Monday, August 18, 2008

Battle of the Titans

I've said this before, and I'll repeat it again: if you have any desire to be reincarnated, don't come back as a bug! Even the top end predatory insects/arachnids have their enemies, as we shall see. For the insectophobe and/or arachnophobe, the following will be straight out of a horror movie, so be forewarned.

Here we have two of the beastliest beasts in their respective worlds. On the right, a giant eight-legged venomous fanged wolf spider. You've seen 'em; they are massive, fast, and hairy, and race around overpowering prey. On the left, a large ferocious-looking spider wasp, with the specific name Entypus unifasciatus. Two critters that could understandably give one the creeps, and both are near the high end of their respective food chains. What happens when they meet?

Well, it must be quite a clash! We, unfortunately, happened along soon after the battle, and thus didn't witness the takedown. But what essentially happens is this. The wasp, one of seven species in its genus, ranges throughout eastern North America. It specializes in capturing wolf spiders. Not any old wolf spiders - the BIG ones. Wolfspiders are quite formidible in their own right: full of venom, a bunch of good eyes, and eight powerful legs that make them agile and fast.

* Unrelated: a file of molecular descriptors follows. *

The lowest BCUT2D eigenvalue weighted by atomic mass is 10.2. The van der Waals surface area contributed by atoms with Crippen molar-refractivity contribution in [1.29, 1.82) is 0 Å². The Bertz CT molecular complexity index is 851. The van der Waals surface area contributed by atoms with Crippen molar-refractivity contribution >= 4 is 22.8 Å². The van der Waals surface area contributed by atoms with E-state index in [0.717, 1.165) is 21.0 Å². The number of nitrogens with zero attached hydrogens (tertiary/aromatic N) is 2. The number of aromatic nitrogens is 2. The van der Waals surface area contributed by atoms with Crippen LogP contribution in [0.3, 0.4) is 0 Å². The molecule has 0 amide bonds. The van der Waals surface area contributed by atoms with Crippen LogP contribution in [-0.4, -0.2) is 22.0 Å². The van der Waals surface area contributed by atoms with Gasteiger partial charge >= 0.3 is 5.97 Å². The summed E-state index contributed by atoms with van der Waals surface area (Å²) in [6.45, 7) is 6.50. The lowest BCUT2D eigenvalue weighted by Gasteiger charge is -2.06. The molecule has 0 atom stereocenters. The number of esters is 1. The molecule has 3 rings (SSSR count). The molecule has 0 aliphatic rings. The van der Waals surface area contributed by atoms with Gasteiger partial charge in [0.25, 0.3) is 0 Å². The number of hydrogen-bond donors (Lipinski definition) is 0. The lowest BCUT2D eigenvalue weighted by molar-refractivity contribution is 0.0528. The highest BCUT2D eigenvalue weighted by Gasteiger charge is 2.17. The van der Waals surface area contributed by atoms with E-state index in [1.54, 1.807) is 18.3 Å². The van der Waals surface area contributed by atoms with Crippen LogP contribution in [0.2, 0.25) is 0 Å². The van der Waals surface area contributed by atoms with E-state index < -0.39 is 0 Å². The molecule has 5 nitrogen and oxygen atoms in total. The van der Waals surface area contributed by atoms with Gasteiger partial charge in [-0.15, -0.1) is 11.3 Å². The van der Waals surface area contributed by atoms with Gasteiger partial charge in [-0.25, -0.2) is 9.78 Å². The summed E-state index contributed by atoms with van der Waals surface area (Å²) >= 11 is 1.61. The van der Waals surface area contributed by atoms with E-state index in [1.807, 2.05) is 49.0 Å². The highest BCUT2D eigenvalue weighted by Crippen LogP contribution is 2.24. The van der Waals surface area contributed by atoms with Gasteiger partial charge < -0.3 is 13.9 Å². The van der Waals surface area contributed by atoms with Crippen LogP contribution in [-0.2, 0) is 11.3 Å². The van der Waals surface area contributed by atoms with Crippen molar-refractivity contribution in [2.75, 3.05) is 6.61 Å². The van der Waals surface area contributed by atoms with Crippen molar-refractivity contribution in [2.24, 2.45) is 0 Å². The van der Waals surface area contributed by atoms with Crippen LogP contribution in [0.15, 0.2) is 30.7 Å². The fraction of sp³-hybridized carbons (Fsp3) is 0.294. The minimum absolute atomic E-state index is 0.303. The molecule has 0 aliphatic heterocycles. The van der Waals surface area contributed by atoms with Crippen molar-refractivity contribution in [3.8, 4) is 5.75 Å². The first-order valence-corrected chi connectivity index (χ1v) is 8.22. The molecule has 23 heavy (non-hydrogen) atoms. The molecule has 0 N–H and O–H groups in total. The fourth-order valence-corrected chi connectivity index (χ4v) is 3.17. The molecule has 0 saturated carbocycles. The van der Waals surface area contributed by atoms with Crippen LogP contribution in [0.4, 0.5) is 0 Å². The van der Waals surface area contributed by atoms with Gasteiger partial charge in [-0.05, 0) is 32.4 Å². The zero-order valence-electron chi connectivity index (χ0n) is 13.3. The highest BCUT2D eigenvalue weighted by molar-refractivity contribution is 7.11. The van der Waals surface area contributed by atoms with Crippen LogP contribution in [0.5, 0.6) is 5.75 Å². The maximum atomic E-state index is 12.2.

The wasp wants the spider badly enough to take it on face to face. It patrols suitable habitat, and when a wolf spider is spotted, it tries to maneuver itself into a position where it can successfully sting the spider, filling it with a powerful toxin. A bit tricky, this business, because the big bad spider does not want to get stung by a large wasp and filled with a powerful toxin.

In this case, all worked out well for the wasp, and not so well for the spider.

The spider is now subdued - alive, possibly aware of what's going on, but almost totally paralyzed. Every now and then a leg would twitch in an involuntary spasm, but otherwise it was putty in the wasp's hands, so to speak.

So when we came along, the wasp was methodically dragging the spider over the ground. Where? It will have previously excavated a burial chamber in the soil, and that's where it's headed with the victim. Upon reaching the burrow, it will pull the spider in, lay one egg on its body, and seal it in. When the young wasp hatches, it will begin consuming the soft edible parts of the spider. The neurotoxin injected by the adult wasp keeps the food alive, so Junior has fresh meat to snack on upon emergence. After feeding and growing, the wasp will pupate in the burrow, and emerge as an adult next summer, starting the whole savage cycle over.

I warned you.

Thanks to Janet Creamer for spotting this drama and bringing my attention to these beasts.


StumbleUpon.com

2 comments:

Robb said...

'When the young "spider" hatches, it will begin consuming the soft edible parts of the spider. The neurotoxin injected by the adult wasp keeps the food alive, so Junior has fresh meat to snack on upon emergence. After feeding and growing, the "spider" will pupate in the burrow, and emerge as an adult '

Should this be "wasp" instead of spider?? I might have the story-line wrong, but it seems that the wasp would produce a wasp ;)

Jim McCormac said...

Yes indeed, Robb - I mixed that one up in a dyslexic fit. It's corrected. In my defense, I often post these blogs at Panera at lunch, where a rigid 30 minute limit of free wireless Internet access is imposed. That sometimes leads to rushing and mistakes - my bad!

Jim